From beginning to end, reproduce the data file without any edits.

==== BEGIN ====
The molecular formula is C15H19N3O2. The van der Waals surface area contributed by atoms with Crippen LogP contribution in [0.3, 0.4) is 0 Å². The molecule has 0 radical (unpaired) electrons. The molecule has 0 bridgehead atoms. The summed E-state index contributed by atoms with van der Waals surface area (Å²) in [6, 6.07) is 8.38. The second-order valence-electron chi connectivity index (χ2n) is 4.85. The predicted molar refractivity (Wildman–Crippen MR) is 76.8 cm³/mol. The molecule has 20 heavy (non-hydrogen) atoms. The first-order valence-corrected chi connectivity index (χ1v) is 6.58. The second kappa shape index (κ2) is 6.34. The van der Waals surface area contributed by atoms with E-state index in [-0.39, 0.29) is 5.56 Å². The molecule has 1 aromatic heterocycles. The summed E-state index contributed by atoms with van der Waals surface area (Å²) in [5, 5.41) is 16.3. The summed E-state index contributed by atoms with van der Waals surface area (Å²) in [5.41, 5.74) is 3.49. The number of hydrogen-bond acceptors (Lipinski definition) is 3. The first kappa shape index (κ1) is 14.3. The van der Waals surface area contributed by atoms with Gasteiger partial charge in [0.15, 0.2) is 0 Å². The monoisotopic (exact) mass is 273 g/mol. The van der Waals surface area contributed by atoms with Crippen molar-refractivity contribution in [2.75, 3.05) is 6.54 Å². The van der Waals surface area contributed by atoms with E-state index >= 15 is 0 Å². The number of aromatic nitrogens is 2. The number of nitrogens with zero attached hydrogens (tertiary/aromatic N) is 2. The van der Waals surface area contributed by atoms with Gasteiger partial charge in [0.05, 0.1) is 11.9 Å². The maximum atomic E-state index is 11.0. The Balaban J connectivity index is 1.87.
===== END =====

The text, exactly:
The molecular formula is C15H19N3O2. The van der Waals surface area contributed by atoms with Crippen LogP contribution in [0.3, 0.4) is 0 Å². The molecule has 0 radical (unpaired) electrons. The molecule has 0 bridgehead atoms. The summed E-state index contributed by atoms with van der Waals surface area (Å²) in [6, 6.07) is 8.38. The second-order valence-electron chi connectivity index (χ2n) is 4.85. The predicted molar refractivity (Wildman–Crippen MR) is 76.8 cm³/mol. The molecule has 20 heavy (non-hydrogen) atoms. The first-order valence-corrected chi connectivity index (χ1v) is 6.58. The second kappa shape index (κ2) is 6.34. The van der Waals surface area contributed by atoms with E-state index in [-0.39, 0.29) is 5.56 Å². The molecule has 1 aromatic heterocycles. The summed E-state index contributed by atoms with van der Waals surface area (Å²) in [5, 5.41) is 16.3. The summed E-state index contributed by atoms with van der Waals surface area (Å²) in [5.41, 5.74) is 3.49. The number of hydrogen-bond acceptors (Lipinski definition) is 3. The first kappa shape index (κ1) is 14.3. The van der Waals surface area contributed by atoms with Gasteiger partial charge in [0.15, 0.2) is 0 Å². The monoisotopic (exact) mass is 273 g/mol. The van der Waals surface area contributed by atoms with Crippen molar-refractivity contribution in [2.75, 3.05) is 6.54 Å². The van der Waals surface area contributed by atoms with E-state index >= 15 is 0 Å². The number of aromatic nitrogens is 2. The number of nitrogens with zero attached hydrogens (tertiary/aromatic N) is 2. The van der Waals surface area contributed by atoms with Gasteiger partial charge in [0.05, 0.1) is 11.9 Å². The maximum atomic E-state index is 11.0. The Balaban J connectivity index is 1.87.